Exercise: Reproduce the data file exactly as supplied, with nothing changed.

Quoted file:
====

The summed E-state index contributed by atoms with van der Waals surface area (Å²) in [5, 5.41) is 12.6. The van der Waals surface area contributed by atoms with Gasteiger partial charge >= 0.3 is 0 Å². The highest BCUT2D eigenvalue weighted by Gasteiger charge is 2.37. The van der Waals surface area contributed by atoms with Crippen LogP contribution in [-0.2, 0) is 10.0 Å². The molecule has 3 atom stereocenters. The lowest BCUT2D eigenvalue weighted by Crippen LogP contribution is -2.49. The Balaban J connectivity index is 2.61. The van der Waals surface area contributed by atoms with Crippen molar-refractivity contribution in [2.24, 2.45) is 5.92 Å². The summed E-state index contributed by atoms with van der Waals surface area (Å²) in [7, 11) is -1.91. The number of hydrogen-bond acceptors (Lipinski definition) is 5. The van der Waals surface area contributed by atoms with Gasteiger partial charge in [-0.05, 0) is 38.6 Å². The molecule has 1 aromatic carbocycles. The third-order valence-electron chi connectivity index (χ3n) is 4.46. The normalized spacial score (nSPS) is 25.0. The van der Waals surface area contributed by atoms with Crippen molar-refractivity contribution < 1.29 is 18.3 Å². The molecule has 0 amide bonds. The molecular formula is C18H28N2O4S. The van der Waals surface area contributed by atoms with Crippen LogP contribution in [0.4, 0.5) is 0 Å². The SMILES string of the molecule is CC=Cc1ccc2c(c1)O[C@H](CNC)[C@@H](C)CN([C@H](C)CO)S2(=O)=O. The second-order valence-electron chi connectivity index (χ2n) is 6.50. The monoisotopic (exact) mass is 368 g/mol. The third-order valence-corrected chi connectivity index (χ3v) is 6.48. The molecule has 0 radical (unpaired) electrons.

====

The summed E-state index contributed by atoms with van der Waals surface area (Å²) in [5, 5.41) is 12.6. The van der Waals surface area contributed by atoms with Gasteiger partial charge >= 0.3 is 0 Å². The highest BCUT2D eigenvalue weighted by Gasteiger charge is 2.37. The van der Waals surface area contributed by atoms with Crippen LogP contribution in [-0.2, 0) is 10.0 Å². The molecule has 3 atom stereocenters. The lowest BCUT2D eigenvalue weighted by Crippen LogP contribution is -2.49. The Balaban J connectivity index is 2.61. The van der Waals surface area contributed by atoms with Crippen molar-refractivity contribution in [2.24, 2.45) is 5.92 Å². The summed E-state index contributed by atoms with van der Waals surface area (Å²) in [7, 11) is -1.91. The number of hydrogen-bond acceptors (Lipinski definition) is 5. The van der Waals surface area contributed by atoms with Gasteiger partial charge in [-0.05, 0) is 38.6 Å². The molecule has 1 aromatic carbocycles. The third-order valence-electron chi connectivity index (χ3n) is 4.46. The normalized spacial score (nSPS) is 25.0. The van der Waals surface area contributed by atoms with Crippen molar-refractivity contribution < 1.29 is 18.3 Å². The molecule has 0 amide bonds. The molecular formula is C18H28N2O4S. The van der Waals surface area contributed by atoms with Crippen LogP contribution in [0.4, 0.5) is 0 Å². The SMILES string of the molecule is CC=Cc1ccc2c(c1)O[C@H](CNC)[C@@H](C)CN([C@H](C)CO)S2(=O)=O. The second-order valence-electron chi connectivity index (χ2n) is 6.50. The monoisotopic (exact) mass is 368 g/mol. The third-order valence-corrected chi connectivity index (χ3v) is 6.48. The molecule has 0 radical (unpaired) electrons.